Residents protest proposed shale mine
Local residents are up in arms and promising to fight the rezoning of 75 acres in Cloverdale Township that Buzzi Unicem wants to use for a shale mine.
Putnam County Plan Commission board members will hear Buzzi's request to rezone the property on County Road 1000 South between State Road 243 and Meridian Line Road from agriculture to mineral extraction at its 7:30 p.m. meeting tonight in the Courthouse Annex, 209 W. Liberty St.
Putnam County Planner Kim Hyten said mines are heavily regulated by state authorities and the cement plant will be required to fence the perimeter of its land, install berms and keep a border between the mine and its property line.
But Phyllis and Jerry Brown, whose 40 acres borders part of the eastern side of the Buzzi property, say those restrictions aren't enough. They worry that the noise of the mining operation, the dust it kicks up and the increased truck traffic on local roadways will significantly harm the quality of life of local residents and cause local property values to plummet.
The Browns said they also feel blindsided by Buzzi's move. On Oct. 20, they received a legal notice from Buzzi notifying them of the company's intent to request a rezoning of the property bordering their homestead. The letter, however, uses technical language, giving only the four-line legal description of the property in question and says that the company wants to rezone from "A1" to "ME," using the abbreviations of the zoning districts. Nowhere does it mention that the company intends to mine the land.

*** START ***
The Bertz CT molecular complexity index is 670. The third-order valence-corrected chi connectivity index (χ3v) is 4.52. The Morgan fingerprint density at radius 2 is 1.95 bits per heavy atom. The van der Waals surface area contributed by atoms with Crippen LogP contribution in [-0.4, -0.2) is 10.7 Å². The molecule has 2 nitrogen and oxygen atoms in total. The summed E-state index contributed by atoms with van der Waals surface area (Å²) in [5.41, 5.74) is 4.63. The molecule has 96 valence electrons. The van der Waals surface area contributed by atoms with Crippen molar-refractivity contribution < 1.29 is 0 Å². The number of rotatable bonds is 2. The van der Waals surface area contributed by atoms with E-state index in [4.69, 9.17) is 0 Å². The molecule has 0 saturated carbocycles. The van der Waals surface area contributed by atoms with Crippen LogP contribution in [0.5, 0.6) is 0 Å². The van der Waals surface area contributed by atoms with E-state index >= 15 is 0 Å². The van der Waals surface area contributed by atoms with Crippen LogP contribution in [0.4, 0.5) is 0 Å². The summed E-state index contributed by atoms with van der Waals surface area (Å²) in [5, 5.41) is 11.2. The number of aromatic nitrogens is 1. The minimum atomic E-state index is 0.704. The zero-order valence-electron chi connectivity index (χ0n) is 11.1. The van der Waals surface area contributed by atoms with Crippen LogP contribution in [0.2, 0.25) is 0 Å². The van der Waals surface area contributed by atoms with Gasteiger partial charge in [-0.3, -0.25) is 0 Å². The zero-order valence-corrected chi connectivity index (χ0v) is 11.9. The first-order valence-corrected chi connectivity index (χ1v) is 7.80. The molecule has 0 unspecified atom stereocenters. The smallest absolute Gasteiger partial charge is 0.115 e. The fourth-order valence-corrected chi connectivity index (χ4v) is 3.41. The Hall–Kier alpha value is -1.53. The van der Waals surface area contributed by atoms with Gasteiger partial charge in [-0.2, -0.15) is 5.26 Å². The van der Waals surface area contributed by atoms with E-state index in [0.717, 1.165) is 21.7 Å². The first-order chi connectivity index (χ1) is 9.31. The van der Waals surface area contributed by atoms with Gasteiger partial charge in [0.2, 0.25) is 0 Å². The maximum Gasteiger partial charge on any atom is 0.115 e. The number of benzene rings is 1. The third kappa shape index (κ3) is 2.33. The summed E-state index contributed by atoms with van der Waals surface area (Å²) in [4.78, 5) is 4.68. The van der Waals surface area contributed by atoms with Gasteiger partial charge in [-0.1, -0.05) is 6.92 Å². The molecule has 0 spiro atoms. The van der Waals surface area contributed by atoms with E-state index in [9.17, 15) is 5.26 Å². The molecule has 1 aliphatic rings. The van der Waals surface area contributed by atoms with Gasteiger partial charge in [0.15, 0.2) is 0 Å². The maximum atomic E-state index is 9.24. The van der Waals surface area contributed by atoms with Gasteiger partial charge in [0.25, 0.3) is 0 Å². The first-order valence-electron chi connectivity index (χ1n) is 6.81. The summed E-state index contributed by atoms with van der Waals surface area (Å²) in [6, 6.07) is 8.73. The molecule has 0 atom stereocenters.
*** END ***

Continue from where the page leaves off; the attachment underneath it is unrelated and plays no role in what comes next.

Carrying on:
Additionally, the Browns said the Buzzi's petition and other information about its request was not available at the Courthouse until 10 days after they got the letter.
"I think I cried for three days after I figured out what they wanted to do," Phyllis Brown said.
She has since collected 75 signatures on a petition from local residents who are opposed to the mining.
Hyten said the Plan Commission members will weigh the potential negative impacts of the mine on the health, safety, aesthetics and property values of surround land against the benefits to the economy when it decides whether to recommend the rezoning.
Shale is an integral ingredient in the creation of cement and mining shale typically has a much smaller environmental impact than mining limestone, said Nelson Shaffer, the head of the Coal and Industrial Minerals section of the Indiana Geological Survey.
Unlike limestone, which requires Buzzi to continually blast large chunks of limestone in order to harvest it, heavy machinery will mine shale, which is comparatively softer. The company will only need to use dynamite to blast away the 35 feet of material that sits one top of the shale, said Willie McGuire, a consultant working with Buzzi to start up the mine.
The company hopes to haul about 180,000 tons of shale a year out of the mine, he said.